If nice guys finish last, how could Trump have lost?

Would anyone cast a vote for political office, from president down to dogcatcher, because a candidate was nice? Perhaps not. Yet in last year’s presidential election, many Americans voted against Donald Trump less because of his policies than because they thought him a braggart, a bully, a buffoon—all things a nice guy isn’t. Had Mr. Trump been less bumptious, had he attempted to establish himself as a more sympathetic figure, would he be beginning his second term as president? Hard to know, but exhibiting a touch or two of niceness surely wouldn’t have hurt his chances.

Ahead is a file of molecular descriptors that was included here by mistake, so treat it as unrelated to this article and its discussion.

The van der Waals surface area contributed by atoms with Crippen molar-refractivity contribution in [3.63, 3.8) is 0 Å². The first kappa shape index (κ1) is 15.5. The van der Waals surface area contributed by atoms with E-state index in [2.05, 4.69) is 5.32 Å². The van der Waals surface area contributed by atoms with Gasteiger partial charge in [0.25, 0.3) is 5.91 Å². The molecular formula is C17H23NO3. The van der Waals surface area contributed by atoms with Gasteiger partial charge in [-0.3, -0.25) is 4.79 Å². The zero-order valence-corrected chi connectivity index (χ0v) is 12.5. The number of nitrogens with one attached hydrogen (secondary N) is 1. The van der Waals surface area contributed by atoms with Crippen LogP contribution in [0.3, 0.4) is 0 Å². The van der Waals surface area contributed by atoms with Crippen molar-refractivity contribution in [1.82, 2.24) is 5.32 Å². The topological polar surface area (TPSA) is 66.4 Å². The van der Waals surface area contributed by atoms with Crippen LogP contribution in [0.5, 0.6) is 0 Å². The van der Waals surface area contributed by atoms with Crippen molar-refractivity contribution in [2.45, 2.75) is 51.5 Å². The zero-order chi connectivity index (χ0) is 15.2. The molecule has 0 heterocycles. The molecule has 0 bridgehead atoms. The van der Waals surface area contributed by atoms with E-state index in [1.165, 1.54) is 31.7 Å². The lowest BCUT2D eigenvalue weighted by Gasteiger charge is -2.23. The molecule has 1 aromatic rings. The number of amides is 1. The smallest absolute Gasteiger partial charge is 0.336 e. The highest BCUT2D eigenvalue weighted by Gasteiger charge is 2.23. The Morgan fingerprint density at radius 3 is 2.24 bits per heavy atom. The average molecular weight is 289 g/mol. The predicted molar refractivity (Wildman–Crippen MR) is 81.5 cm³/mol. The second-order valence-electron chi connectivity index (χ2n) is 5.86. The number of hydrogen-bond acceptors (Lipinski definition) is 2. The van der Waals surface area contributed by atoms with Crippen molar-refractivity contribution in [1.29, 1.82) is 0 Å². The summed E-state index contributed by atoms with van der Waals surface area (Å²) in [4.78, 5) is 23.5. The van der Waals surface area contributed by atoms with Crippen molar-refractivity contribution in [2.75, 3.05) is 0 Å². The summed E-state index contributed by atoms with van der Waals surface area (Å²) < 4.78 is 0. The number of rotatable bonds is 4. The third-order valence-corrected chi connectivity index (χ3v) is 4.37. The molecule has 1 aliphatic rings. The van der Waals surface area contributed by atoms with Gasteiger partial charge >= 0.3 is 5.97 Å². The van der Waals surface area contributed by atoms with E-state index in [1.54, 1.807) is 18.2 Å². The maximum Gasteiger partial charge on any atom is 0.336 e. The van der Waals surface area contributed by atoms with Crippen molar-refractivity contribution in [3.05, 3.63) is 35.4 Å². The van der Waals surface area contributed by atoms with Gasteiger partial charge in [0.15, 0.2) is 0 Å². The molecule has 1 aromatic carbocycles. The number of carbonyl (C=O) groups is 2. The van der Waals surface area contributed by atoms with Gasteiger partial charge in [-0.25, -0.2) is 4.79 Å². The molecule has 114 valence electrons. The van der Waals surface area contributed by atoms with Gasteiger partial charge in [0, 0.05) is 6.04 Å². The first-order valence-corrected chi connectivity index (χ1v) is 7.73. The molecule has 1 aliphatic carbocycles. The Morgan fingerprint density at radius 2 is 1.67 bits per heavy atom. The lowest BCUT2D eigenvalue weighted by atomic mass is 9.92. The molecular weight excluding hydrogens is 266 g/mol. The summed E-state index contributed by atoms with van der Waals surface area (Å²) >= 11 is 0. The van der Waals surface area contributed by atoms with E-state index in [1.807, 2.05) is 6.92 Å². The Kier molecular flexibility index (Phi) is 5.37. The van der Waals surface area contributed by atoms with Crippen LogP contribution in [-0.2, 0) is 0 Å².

How many of our recent presidents or presidential candidates qualified as nice? Ronald Reagan was less nice than charming, which isn’t the same; charm is about outer attractiveness, niceness about inner thoughtfulness. George H.W. Bush, who tried to sell himself as a Texan, never lost the East Coast WASP in himself that came off as more dignified than nice. Bill Clinton’s claims to niceness were squashed by reports of his sexual predations. Barack Obama came off as nice; he seemed a good father and devoted husband. But he could also be acerbic when challenged. Hillary Clinton might have lost the presidency by too clearly establishing her lack of niceness. How many votes, one wonders, did she lose by calling Mr. Trump’s supporters “deplorables”?